Known as Aquila, the aircraft is Facebook’s answer to the problem of Internet connectivity for the over four billion people around the world who are not yet online.That Facebook Owned Plane That will Beam Internet In Remote Places Has Completed Its First Test Flight
Aquila, which means Eagle in Latin, has the wingspan of an airplane but at cruising speed will consume only 5,000 watts – the same amount as three hair dryers, or a high-end microwave.That Facebook Owned Plane That will Beam Internet In Remote Places
It was designed to stay up in the air for months (three precisely) at a time, circle a region of up to 60 miles in diameter and beam down Internet to communities below it using laser communications and millimetre wave systems.
The test flight, which was carried out on June 28 in Yuma, Arizona, was a low-altitude flight and it was so successful the aircraft had to be flown for more than 90 minutes – three times longer than originally planned.That Facebook Owned Plane That will Beam Internet In Remote Places
During the flight, several performance models and components, including aerodynamics, batteries, control systems, and crew training were verified.
In the coming months and years, Facebook will push Aquila to the limits in a lengthy series of tests to further prove out the full capacity of the design.
Specifically, Aquila will be flown faster, higher and longer, eventually taking it above 60,000 feet.
Speaking on the milestone and importance of Aquila, Global Head of Engineering and Infrastructure at Facebook, Jay Parikh said, “…we believe this work has never been more important. New technologies like Aquila have the potential to bring access, voice and opportunity to billions of people around the world, and do so faster and more cost-effectively than has ever been possible before.”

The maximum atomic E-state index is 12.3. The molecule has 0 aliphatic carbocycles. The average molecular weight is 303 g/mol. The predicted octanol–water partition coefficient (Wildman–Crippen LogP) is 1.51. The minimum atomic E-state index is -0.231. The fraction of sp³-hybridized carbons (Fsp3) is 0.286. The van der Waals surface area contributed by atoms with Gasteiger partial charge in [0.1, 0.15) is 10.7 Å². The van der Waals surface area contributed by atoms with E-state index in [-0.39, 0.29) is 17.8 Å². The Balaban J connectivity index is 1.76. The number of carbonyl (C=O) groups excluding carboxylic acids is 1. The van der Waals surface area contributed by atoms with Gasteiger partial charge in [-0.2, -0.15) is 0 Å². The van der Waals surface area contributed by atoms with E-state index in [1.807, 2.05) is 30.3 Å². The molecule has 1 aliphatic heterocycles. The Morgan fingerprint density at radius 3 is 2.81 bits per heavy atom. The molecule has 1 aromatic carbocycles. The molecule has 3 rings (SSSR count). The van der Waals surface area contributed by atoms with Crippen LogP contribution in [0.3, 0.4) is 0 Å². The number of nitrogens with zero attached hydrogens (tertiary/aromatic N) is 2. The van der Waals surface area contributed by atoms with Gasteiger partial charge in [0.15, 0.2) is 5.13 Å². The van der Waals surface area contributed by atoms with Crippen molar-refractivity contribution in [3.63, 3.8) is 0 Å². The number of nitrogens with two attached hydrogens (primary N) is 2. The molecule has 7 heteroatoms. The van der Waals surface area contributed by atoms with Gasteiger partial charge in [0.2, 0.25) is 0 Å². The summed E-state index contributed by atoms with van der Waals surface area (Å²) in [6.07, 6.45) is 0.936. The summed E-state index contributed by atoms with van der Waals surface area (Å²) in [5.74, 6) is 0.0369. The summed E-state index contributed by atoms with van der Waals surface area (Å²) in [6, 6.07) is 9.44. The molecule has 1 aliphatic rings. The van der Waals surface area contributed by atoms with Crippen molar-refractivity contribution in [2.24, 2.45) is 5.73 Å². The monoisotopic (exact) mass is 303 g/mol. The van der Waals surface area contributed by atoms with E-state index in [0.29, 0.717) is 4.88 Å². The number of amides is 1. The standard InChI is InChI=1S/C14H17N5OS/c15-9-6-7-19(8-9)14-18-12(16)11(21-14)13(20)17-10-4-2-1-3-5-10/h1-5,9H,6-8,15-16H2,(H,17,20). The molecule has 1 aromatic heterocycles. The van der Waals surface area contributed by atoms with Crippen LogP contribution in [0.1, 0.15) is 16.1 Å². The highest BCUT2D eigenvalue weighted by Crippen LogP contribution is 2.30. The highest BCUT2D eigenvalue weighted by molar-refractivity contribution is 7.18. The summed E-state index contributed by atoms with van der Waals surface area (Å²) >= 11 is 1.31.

The successful test flight of the Aquila is a huge milestone for Facebook, and it will give its quest of connecting the world and making it open through the Internet a much needed fillip.That Facebook Owned Plane That will Beam Internet In Remote Places
Aquila’s First Flight : A Big Milestone Toward Connecting Billions of People
Internet access can offer life-changing opportunities and experiences to all of us, but there are still 4 billion people without it. That’s 60% of the global population. As many as 1.6 billion of those unconnected people live in remote locations with no access to mobile broadband networks, where implementing existing network technologies is so challenging and costly that it will take years to bring everyone affordable access. As part of our commitment to Internet.org, we formed the Facebook Connectivity Lab to build new technologies — including aircraft, satellites, and wireless communications systems — to help solve this problem more quickly.